The poly(silylenes) useful in frames of the invention can be exemplified (but are not limited) by such particular polymers as, for instance, poly(di-methylsilylene), poly(diethylsilylene), poly(di-n-propylsilylene), poly(di-iso-propylsilylene), poly(di-n-butylsilylene), poly(di-iso-butylsilylene), poly(di-tert-butylsilylene), poly(di-phenylsilylene) and the like. In general, both poly(dialkylsilylenes) and poly(diarylsilylenes) preferable in the invention are macromolecules containing only silicon atoms in the backbone and only σ-bonds between all Si atoms. These compounds exhibit some properties analogous to those of conjugated polyenes; for this reason polysilylenes are considered to be σ—σ conjugated systems with delocalization of the σ-electrons belonging to the Si—Si bond. The synthesis of these polymers is rather straightforward and several methods are known in the art. Poly(dialkylsilylenes), for instance, can be prepared with good yield by sodium coupling of the corresponding dialkyldichlorosilanes in toluene at temperatures close to the boiling point of toluene. Preparative synthesis of polysilanes has been reviewed in, for example, Chem. Rev., 1989, 89, 1353 by Miller et al., in “The Chemistry of Organosilicon Compounds”, S. Patai and Z. Rappoport Eds., John Wiley & Sons, NY, 1989, p. 1207-1240 by R. West and is described in Synth. Met., 1989, 28, C581 by Zeigler, the disclosures of each of which are totally incorporated herein by reference. In the present invention we advantageously exploited the discovery that the σ—σ conjugation in polysilanes affects the Raman scattering qualitatively in the same way as σ—σ conjugation in polyenes, both phenomena leading to an increase in intensity of the lines corresponding to the symmetrical stretching vibrations of conjugated moieties. In particular, the characteristic symmetric skeleton stretching vibrations of Si—Si bond in the vicinity of 450 cm−1 and symmetric Si—C vibrations in the vicinity of 650-700 cm−1 are greatly enhanced in the spectra of the polymers and are of clear analytical value in accordance with aims and scope of the invention. The polysilylenes having an all-trans planar structure favoring the maximum σ—σ conjugation along the backbone are preferred in frames of the invention. Typical exemplary NIR-excited Raman spectrum for materials of this sub-class F of the invention is disclosed in FIG. 1(F).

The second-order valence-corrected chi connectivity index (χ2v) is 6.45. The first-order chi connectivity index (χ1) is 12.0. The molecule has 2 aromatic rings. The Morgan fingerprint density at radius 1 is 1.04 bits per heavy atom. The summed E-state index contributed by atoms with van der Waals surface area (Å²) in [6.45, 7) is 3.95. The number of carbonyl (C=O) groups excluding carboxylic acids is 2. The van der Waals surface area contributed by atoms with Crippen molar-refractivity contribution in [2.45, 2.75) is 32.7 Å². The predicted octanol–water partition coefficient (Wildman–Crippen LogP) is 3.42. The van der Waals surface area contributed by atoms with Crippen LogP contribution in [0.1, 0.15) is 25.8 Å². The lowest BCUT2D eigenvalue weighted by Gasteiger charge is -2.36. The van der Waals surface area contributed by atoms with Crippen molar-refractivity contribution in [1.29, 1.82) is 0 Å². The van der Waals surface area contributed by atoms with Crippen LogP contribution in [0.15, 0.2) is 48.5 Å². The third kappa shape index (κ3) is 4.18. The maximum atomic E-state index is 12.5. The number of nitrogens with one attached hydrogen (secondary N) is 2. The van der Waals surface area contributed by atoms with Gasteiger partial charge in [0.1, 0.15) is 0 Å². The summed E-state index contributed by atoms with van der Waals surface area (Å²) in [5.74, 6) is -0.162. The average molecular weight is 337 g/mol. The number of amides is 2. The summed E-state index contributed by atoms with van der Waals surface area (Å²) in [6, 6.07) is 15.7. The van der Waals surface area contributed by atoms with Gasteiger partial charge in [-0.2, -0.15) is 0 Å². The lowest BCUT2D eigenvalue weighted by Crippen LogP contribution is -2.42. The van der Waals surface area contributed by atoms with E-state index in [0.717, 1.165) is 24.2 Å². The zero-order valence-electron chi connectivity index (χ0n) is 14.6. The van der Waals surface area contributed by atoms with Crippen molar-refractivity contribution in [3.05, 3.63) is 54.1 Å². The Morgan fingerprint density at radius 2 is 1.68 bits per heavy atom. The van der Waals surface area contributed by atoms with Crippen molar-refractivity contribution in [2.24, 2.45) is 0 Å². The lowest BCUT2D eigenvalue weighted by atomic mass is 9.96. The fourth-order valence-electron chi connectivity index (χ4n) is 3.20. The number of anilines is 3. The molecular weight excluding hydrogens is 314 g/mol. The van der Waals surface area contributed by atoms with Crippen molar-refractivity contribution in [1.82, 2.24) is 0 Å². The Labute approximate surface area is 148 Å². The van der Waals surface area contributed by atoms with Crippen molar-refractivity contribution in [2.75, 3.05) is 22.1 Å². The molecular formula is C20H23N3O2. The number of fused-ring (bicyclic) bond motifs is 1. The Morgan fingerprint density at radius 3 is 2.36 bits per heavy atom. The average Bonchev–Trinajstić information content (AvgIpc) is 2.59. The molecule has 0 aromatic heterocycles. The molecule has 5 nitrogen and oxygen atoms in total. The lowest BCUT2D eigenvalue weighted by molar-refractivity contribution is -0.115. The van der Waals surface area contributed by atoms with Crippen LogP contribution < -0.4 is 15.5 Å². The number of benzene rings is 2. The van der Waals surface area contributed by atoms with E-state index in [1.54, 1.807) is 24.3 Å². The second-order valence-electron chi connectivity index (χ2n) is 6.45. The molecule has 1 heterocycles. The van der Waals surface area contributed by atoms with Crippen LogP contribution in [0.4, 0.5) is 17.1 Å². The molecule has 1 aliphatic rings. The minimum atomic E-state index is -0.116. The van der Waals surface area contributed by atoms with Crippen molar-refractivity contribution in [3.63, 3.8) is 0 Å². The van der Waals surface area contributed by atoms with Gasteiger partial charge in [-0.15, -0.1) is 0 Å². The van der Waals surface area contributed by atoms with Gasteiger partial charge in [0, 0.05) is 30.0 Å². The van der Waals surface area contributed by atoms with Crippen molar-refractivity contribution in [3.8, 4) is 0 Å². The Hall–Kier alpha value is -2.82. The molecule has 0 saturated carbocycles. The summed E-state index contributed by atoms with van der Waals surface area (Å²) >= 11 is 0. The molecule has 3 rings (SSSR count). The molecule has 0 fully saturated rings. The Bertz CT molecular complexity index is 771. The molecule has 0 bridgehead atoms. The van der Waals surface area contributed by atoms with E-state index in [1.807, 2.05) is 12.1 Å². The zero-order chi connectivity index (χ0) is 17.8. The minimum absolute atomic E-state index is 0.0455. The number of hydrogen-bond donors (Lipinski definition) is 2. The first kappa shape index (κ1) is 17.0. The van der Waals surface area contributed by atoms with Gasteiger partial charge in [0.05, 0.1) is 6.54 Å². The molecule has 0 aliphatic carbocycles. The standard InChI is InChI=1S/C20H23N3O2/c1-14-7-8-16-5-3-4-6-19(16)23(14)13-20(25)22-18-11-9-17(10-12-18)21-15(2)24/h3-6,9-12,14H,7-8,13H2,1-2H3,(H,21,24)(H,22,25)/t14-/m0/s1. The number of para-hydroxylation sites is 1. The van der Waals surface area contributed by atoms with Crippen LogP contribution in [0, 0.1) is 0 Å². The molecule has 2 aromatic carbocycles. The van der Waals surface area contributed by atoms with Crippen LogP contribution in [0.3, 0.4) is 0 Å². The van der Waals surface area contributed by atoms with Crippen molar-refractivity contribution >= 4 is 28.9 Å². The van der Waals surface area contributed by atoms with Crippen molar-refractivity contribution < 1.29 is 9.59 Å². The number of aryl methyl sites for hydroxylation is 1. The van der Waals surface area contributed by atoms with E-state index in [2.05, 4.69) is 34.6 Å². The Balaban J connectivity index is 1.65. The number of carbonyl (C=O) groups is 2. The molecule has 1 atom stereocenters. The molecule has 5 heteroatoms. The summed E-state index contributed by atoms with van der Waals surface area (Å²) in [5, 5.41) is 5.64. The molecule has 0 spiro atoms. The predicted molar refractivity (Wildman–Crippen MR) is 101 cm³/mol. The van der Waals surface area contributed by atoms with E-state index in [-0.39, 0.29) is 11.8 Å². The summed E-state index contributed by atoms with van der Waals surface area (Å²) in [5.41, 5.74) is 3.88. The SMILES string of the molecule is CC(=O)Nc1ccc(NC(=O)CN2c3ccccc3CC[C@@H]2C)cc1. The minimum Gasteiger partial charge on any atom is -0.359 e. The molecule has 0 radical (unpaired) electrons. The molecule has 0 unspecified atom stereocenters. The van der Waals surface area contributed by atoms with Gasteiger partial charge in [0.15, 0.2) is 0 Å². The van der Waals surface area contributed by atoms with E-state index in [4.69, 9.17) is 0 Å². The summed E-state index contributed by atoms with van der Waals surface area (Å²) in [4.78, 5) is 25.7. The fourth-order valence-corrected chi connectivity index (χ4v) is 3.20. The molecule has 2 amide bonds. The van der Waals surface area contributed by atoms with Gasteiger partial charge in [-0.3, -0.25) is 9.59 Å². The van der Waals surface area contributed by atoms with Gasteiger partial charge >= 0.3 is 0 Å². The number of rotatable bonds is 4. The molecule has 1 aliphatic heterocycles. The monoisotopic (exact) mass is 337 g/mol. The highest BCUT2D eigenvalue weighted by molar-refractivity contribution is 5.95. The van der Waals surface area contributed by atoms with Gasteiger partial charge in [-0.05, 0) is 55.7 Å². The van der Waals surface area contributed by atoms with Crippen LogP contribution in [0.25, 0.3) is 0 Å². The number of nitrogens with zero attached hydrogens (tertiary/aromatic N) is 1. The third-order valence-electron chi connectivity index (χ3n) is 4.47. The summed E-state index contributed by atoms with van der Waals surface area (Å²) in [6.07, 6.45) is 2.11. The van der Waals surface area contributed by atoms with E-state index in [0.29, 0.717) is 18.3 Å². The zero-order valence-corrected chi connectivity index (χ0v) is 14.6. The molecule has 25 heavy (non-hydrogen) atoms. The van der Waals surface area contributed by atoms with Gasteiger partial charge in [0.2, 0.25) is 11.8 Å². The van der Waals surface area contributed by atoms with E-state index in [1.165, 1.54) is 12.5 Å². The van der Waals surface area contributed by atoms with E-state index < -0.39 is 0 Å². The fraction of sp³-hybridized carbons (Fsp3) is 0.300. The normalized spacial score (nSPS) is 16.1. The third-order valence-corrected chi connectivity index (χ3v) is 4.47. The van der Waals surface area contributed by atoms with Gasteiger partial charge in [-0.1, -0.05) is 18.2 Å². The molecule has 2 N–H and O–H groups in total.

(G)—Large spheroidal carbon molecules and new allotropic forms of carbon such as, for example, fullerenes and tubulenes exemplary molecular structures of which are represented (but not limited) by those shown in FIG. 7.